Sunday, February 8, 2009

House Renovation: Researching HVAC

furnace flame

A shot of the burners in our furnace.


The new Guest Renovation Blogger on Katy Elliott dot com is none other than the best boyfriend in the world, GreG.



Katy asked me to write some about our home projects. This came up recently when the pipes froze over the New Year Holiday. We had no water for almost a week. We're tough, but even we need a shower once in a while. Our memberships at the YMCA came in extra handy. I must say, she has become more tolerant of my Home Depot shopping sprees since then. We have a few projects going on right now, slowly making progress, we are in no rush. Some of them she cares more about than others.


She suggested I write about a recent visit we had with an hvac consultant. This is who you call when you need a new furnace. HVAC stands for Heating, Venting, & Air Conditioning; it's a fancy acronym for a plumber except they specialize in heating and cooling the air in your house. It's probably one of the most technically diverse fields in the industry. They must be a capable electrician, plumber, pipe-fitter, tinner, roofer, and mason all in one. I left carpentry out to warn you, if you see an HVAC tech with a saw in hand, WATCH OUT! Your house is about to make a swiss cheese impression. Aside from a lack of carpentry skills, they also deal with some complex math and engineering problems. I found math equations for calculating the rate of heat loss in a house that require dozens of measurements and other factors. The size of the house matters but so does its insulation, orientation, location, etc, even the color can make a small difference. HVAC is hard and dirty work too, one reason they can charge so much.



Kate's Mom had her furnace bite the dust a few weeks ago. Her house is heated with baseboard. This is known as a hydronic system in the biz. A crack formed in the boiler plate of the 20 year old furnace and water was leaking all over the basement floor so the whole thing had to be replaced. A simple job but the cost was shocking. The reality is, our currently f*ck up world of finance and interest and monthly payments makes us forget this is 33 bucks a month over the lifetime of the unit. I pay more than that for internet access. This business is recession proof because it always gets cold in the winter and people will need heat in their homes to survive, we won't need internet access.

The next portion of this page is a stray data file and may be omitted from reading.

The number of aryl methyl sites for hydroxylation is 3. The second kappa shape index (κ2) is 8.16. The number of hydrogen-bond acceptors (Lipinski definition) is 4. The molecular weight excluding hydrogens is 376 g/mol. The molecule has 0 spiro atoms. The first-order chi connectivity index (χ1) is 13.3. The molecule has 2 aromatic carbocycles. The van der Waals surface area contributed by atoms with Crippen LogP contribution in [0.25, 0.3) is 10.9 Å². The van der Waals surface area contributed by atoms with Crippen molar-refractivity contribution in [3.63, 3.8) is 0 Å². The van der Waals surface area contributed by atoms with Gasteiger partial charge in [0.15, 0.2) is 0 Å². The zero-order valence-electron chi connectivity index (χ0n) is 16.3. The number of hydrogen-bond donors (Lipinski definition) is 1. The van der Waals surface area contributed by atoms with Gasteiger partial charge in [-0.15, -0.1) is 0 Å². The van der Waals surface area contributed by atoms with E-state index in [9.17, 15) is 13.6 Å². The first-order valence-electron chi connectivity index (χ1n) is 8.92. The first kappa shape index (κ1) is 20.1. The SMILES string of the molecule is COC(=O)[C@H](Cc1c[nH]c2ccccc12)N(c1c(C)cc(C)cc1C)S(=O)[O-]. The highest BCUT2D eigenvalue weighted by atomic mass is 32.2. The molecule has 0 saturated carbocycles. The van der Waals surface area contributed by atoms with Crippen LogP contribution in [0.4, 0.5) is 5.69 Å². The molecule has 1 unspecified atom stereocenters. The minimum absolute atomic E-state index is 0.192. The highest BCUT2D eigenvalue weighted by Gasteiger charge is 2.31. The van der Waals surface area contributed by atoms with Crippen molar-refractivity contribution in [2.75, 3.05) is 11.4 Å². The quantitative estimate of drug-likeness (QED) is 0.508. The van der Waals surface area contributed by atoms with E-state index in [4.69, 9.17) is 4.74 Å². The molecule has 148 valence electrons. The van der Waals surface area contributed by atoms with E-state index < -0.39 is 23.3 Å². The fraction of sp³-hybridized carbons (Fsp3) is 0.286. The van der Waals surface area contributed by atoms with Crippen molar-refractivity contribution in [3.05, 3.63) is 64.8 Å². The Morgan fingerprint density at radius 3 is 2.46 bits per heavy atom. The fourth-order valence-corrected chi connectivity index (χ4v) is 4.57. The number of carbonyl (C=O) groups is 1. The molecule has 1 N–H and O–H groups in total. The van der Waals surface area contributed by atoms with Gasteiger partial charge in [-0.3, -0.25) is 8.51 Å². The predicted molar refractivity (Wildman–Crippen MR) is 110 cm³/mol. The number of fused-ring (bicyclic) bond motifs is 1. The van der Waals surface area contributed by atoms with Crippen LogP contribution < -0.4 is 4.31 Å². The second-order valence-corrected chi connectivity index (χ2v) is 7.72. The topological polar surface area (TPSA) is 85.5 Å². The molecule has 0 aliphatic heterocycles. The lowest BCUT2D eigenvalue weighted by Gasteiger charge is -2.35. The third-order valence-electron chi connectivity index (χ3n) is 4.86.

btw I will write about the actual visit next time.

4 comments:

  1. What is that a picture of? Is that blowing fire right through your base-board?

    ReplyDelete
  2. It is a picture of the gas burners in the furnace. That heats up the air that heats our house.

    ReplyDelete
  3. Kristen Elliott JonesFebruary 9, 2009 at 5:59 AM

    nice blog-looking forward to hearing more from GreG's perspective!

    ReplyDelete
  4. If you get direct sun to the roof, you can install solar panels to warm your water (quick pay-back period). Also looking forward to hearing details on that proposed $25k "Green" unit you are considering.

    ReplyDelete

 

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